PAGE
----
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@Pranjal Jain I agree with you on the possible cases. But how can you claim that they are equiprobable? Can we just define the possible cases for each Case to have equal probability? Are you saying that while distributing the balls among the boxes, we do it in such a way that the said cases are equally probable? Raghav Vaidyanathan · 2 years, 1 month ago

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@Pranjal Jain I'll prove the probability of getting 2 balls in a box is the same as getting 1 ball in each, irrespective of whether the balls/boxes are distinct.

We take 1 ball and put in any box. Now, we see that the second ball can go into two boxes. The box with the ball, or the box without one. If I put it in the former, I get a box with 2 balls, and if I put in it the 2nd, I get two boxes with one ball each. Since each case is equiprobable, that implies getting a box with 2 balls is equivalent getting each 2 boxes with a ball each.

The reason why your case II is wrong, is that \( (1,1) \) and \( (0,2) \) occur with unequal probabilities.

It is better to be rigorous in a situation in which there appears to be a fallacy. What is the question in your cases? The best bet would be "Each ball can be put into a box with equal probability. What is the probability one box contains 2 balls? " If you interchange ball with coin and putting in a box with flipping a coin, we get the exact same case as the coins case Raghav gave. Siddhartha Srivastava · 2 years, 1 month ago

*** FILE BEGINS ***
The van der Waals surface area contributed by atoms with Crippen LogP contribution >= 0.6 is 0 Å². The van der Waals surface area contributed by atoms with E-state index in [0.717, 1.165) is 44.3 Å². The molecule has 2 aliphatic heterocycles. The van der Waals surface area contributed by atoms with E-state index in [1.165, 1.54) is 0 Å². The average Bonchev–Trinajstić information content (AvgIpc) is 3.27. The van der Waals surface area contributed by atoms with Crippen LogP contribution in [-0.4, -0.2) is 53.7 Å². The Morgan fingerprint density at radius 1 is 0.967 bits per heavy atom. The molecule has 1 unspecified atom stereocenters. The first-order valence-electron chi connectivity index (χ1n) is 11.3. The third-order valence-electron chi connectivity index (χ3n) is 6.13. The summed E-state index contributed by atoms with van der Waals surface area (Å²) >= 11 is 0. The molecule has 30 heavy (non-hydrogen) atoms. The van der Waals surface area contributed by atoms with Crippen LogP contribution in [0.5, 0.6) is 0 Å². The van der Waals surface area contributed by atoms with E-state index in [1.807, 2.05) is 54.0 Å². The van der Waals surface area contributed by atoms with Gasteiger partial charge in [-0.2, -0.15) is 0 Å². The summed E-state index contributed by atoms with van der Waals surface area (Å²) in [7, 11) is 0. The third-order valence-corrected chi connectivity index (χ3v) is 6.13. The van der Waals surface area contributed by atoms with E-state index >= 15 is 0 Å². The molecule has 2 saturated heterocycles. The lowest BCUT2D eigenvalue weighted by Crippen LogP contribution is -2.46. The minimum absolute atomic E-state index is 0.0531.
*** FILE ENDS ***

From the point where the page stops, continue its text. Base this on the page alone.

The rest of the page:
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@Siddhartha Srivastava I never said that they are equiprobable. I just started listing out cases. Pranjal Jain · 2 years, 1 month ago

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@Pranjal Jain Then what was the purpose of listing out the cases? Siddhartha Srivastava · 2 years, 1 month ago

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@Siddhartha Srivastava Yes! Finally! The method of distribution is under the condition that each ball can be put into any one box with equal probability! Thus making this same as the distinct case! Raghav Vaidyanathan · 2 years, 1 month ago

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@Pranjal Jain Yeah, that's great demonstration. @Pranjal Jain Sandeep Bhardwaj · 2 years, 1 month ago

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@Sandeep Bhardwaj Thanks! :) Pranjal Jain · 2 years, 1 month ago